I have already blogged about the poor quality rip fence that came with this model table saw. The minor modifications I noted earlier have made the fence mostly accurate. Eventually, I will either add material to it to build it up in size and maybe make it dead-accurate or I’ll build my own.
Yesterday, I posted a question in the forum about using a Gripper push block system on a textured surface. That generated a variety of comments. What I got out of it is that the rough, textured top that came on this saw was not going to give me a safe working saw. In retrospect, this explains why I have shied away from using it, even when it was the best tool for the job at hand. I just knew it wasn’t safe. I mean, this top is so rough, if I pushed a 12” piece two-by-four on the top, it would move a fraction of an inch and stop dead. I decided I was too far into this project to abandon it. It was time to sand. This is what the top looked like before I got started. That rough texture is not pitting, but hard granules sitting on top of the surface and baked into the powder coat finish:
The aluminum top on the 3410-02 is a very thin casting. The entire saw has to be dead-level to be sure the four corners of the top would be in the same plane. I clamped the saw to the top of a leveled Black and Decker Workmate. I started off the sanding with 150 grit on an 1/4 cut sheet oscillating sander. This got quite a bit of the rough powder coat off and took down to the aluminum some of the high areas. At this point I changed over to wet sanding with 320 grit using a large hand block, using a straight edge as I went to make sure I was addressing high spots and not creating any lows. I finished off the sanding with 400 grit. This is what the top looked like after the sanding:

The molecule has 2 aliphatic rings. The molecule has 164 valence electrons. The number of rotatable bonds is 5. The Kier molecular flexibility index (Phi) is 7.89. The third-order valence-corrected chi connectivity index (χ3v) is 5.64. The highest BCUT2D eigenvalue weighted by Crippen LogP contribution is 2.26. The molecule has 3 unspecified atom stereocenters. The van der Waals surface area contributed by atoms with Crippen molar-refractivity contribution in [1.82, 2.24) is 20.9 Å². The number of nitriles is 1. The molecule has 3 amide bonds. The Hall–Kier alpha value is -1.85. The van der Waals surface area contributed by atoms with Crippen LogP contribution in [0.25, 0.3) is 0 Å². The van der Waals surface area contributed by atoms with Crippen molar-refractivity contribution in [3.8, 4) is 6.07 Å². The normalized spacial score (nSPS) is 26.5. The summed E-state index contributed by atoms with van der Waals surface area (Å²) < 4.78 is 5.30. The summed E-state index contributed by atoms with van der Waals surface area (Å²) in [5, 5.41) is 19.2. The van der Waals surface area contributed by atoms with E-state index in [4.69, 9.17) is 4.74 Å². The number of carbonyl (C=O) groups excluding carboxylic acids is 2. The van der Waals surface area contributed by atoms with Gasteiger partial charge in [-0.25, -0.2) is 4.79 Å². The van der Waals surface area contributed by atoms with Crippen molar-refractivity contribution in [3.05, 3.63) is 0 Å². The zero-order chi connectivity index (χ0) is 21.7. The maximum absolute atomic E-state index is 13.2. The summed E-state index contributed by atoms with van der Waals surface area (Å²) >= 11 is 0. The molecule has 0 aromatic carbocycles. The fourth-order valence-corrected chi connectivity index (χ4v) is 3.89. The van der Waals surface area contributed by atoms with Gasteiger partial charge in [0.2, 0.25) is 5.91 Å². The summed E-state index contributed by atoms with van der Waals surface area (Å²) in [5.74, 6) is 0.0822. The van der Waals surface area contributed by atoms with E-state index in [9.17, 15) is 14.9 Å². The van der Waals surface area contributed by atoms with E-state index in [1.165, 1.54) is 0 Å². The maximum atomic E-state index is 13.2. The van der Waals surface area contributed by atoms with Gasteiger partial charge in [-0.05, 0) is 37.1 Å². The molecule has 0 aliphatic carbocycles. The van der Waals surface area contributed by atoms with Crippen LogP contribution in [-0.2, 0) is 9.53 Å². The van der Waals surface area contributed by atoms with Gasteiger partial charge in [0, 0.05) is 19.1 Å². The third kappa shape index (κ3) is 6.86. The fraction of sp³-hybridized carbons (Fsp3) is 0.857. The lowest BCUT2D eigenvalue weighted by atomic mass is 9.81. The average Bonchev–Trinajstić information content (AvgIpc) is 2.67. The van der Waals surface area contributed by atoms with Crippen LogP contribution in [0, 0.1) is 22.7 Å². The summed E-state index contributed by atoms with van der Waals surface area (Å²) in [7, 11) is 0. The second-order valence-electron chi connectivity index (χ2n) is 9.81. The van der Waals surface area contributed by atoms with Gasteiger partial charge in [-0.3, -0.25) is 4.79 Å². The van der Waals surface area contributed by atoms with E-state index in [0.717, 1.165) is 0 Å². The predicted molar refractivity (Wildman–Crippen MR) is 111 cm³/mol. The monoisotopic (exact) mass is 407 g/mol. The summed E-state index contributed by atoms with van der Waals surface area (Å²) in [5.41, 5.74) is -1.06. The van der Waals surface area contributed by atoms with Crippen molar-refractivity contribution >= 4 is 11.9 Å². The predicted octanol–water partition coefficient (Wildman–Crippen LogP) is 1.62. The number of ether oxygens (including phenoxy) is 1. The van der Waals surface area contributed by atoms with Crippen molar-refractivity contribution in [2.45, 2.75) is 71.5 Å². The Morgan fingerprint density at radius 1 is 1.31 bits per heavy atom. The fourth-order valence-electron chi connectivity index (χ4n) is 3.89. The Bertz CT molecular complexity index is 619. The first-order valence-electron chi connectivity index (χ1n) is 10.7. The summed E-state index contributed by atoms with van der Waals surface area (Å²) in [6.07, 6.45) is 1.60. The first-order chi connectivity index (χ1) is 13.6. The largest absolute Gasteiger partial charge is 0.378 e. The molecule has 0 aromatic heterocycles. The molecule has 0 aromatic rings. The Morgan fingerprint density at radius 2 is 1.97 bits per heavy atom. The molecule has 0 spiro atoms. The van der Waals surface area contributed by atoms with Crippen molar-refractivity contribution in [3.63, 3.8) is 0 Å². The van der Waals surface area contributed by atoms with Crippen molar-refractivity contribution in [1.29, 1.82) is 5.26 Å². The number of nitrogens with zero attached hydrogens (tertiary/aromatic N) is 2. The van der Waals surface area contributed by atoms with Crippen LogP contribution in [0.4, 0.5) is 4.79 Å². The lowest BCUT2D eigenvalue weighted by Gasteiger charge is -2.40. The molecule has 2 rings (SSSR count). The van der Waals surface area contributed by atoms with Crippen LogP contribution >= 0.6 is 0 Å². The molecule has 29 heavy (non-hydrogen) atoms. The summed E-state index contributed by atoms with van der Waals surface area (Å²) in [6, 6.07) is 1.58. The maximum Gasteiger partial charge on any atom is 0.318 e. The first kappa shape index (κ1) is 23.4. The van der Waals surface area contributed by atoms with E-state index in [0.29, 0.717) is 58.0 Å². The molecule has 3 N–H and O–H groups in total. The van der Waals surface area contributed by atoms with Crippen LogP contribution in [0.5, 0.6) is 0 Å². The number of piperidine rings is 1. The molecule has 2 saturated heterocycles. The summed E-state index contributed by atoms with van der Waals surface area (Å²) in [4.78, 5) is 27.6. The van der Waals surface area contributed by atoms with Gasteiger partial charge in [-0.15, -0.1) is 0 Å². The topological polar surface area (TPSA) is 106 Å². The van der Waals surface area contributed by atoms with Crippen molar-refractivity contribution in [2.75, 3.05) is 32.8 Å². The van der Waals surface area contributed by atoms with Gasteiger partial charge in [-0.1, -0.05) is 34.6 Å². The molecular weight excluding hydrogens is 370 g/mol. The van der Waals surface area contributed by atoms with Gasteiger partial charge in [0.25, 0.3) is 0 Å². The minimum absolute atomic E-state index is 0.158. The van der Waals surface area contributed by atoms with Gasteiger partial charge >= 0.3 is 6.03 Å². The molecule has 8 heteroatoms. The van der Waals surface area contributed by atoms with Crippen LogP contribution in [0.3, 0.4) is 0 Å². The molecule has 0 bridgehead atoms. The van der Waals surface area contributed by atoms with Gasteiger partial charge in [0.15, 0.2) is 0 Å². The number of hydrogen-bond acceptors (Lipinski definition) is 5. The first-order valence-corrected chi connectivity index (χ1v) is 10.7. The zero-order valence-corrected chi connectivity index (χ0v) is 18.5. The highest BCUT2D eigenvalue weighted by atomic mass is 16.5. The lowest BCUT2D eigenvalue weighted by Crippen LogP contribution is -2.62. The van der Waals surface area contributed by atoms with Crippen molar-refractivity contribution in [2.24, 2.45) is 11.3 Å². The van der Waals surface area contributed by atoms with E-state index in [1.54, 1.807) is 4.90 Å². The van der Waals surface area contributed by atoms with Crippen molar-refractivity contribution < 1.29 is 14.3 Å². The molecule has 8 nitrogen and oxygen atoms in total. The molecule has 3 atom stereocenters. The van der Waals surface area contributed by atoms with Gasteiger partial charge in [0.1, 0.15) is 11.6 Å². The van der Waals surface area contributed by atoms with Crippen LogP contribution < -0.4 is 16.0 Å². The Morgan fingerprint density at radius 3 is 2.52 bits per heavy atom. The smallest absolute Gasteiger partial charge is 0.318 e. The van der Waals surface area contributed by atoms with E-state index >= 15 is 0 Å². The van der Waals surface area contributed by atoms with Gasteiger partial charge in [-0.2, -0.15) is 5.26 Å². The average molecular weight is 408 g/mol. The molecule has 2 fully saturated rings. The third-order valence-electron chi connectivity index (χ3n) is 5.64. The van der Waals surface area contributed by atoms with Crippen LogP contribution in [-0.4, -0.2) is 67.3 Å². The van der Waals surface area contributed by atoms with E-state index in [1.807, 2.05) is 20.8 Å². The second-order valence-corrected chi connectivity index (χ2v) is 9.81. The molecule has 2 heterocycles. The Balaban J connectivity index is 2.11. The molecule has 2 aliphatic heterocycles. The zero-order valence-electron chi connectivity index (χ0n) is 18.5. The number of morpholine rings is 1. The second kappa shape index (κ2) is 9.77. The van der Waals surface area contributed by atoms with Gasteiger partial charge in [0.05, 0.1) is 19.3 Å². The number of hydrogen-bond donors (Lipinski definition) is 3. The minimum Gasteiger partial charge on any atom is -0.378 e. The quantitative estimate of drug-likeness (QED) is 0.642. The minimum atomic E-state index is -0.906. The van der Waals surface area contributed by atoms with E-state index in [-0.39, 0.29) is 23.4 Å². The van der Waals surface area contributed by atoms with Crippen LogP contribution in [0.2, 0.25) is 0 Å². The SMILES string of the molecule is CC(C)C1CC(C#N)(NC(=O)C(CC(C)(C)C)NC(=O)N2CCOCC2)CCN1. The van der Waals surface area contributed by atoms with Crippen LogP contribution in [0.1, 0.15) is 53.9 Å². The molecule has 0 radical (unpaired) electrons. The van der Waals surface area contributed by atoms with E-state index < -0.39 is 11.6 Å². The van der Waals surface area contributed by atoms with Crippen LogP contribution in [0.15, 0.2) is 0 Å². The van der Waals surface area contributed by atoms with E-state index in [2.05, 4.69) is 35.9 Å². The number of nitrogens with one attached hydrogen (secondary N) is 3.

After sanding, I wiped down the top with a mild detergent and water. When dry, I applied two coats of The Original Formula HC Johnson Wax. The surface now looks like I had applied a couple of coats of Future Acrylic finish to the top:
To test the success of the sanding and waxing, I took that same piece of rough lumber and pushed it onto the top. It skated nicely across and off the back end of the saw.
But of course, this can’t be the end of the tale….
Putting it all together, I once again saw how the riving knife didn’t appear to be in the right plane in relation to the blade. Quite a bit of (more) finagling and I lost patience with. Both bolts came out and I pulled the knife assembly to see what I could find. I blew out the sawdust and made sure it was clean. The knife appeared to be straight. It had to be in the way the mount was securing to the base. Sure enough, the knurled underside of each bolt was moving the mounting plate when tightened down. What solved the problem was the addition of a regular and lock washer to each securing bolt. This is a perfect example of pricing/marketing overriding usability and safety. Here is the riving assembly and mount with the washers added. It’s aligned now:
Next step? Build a heavy wooden base with individually leveling feet. The feet are coming in mid-next-week. I should have the base built by tomorrow.
-- -- Paul Bucalo, Upstate NY USA